Syamasundar P Rao*
Departments of Pediatrics and Medicine, University of Texas-Houston Medical School, USA
Received Date: August 14, 2015 Accepted Date: August 18, 2015 Published Date: August 20, 2015
Citation: Rao PS (2015) Prevention of Sudden Death in Athletes. Pediat Therapeut 5:e129. doi:10.4172/2161-0665.1000e129
Copyright: © 2015 Rao PS. This is an open-access article distributed under the terms of the Creative Commons Attribution License, which permits unrestricted use, distribution, and reproduction in any medium, provided the original author and source are credited.
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Sudden cardiac death (SCD) may be defined as any natural death due to cardiac causes within minutes to 24 hours of strenuous exercise. The SCD may be related to arrhythmia or circulatory collapse. The annual prevalence of SCD in children is approximately 600 in the USA; this is in contradistinction to incidence of sudden infant death syndrome of 7, 000 to 10,000 per annum and SCD in adults of 300,000 to 400,000 per annum. The most common causes are hypertrophic cardiomyopathy, congenital coronary artery anomalies, known structural heart defects such as repaired tetralogy of Fallot, Mustard or Senning operation for transposition of the great arteries, Fontan operation for single ventricle lesions, un-operated congenital heart defects, including aortic stenosis and complex forms of mitral prolapse and Marfan’s syndrome [1-3]. Less common causes are myocardial disorders such as arrhythmogenic right ventricle and acute or chronic myocarditis, pulmonary hypertension, long QT syndrome, other coronary abnormalities such as Kawasaki disease and familial hyper beta hyperlipoprotenemia, catecholaminergenic polymorphic ventricular tachycardia, Brugada syndrome and commotio cordis [2,3].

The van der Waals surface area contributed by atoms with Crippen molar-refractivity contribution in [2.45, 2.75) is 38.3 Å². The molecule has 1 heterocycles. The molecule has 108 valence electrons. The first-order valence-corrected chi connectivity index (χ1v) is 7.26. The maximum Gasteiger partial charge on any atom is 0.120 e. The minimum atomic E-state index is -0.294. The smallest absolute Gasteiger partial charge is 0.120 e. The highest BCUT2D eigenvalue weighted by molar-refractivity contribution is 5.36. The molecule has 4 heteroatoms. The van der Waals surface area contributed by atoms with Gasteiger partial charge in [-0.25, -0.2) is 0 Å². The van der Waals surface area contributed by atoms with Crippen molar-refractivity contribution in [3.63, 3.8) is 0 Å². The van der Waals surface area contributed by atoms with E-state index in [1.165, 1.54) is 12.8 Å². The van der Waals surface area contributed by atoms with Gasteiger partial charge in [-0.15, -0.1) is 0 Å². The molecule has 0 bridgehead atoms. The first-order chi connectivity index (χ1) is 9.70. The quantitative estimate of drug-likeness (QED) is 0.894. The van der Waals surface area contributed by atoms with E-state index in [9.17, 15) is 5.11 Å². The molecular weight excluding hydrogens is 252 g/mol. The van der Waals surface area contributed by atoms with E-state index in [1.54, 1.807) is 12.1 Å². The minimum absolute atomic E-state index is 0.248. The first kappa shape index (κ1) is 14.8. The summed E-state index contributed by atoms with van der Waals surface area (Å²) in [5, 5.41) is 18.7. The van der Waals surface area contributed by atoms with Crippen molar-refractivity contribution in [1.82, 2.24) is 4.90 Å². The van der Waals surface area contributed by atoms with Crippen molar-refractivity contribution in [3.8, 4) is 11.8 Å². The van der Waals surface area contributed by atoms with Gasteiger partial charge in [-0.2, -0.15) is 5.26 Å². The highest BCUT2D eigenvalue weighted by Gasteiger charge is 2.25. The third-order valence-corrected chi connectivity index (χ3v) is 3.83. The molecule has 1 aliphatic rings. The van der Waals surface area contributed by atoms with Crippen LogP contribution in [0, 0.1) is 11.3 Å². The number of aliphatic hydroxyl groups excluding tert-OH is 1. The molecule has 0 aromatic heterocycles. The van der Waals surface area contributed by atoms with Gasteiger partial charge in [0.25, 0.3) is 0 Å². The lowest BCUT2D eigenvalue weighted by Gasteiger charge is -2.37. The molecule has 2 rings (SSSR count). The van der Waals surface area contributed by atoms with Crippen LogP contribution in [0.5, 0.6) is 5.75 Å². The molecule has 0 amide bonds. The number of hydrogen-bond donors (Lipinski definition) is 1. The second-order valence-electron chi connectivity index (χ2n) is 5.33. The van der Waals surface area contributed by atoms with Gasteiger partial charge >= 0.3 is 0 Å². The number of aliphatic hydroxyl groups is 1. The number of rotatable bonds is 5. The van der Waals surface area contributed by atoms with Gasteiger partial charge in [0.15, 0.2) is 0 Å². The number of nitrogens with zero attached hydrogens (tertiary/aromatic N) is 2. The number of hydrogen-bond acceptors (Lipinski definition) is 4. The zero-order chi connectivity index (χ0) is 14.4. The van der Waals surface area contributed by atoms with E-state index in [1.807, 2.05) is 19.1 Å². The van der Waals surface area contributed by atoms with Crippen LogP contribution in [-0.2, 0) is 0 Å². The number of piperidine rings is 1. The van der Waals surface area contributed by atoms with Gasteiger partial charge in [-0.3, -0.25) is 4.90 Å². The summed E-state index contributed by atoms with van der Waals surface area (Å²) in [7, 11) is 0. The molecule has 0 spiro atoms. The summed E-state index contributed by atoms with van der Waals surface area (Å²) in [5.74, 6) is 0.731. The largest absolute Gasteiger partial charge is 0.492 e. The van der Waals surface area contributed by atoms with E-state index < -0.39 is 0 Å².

Pre-sports participation screening is generally recommended by all sports and physician societies. However, the cardiac conditions with predisposition to SCD occur in 5 out of 100,000 individuals and SCD occurs in 1 out of 200,000. This low risk makes assessment difficult and cost-effectiveness of screening methods low. The objective is to identify subjects at risk for SCD during strenuous exercise noninvasively and cost-effectively. No universally accepted standards for screening exist.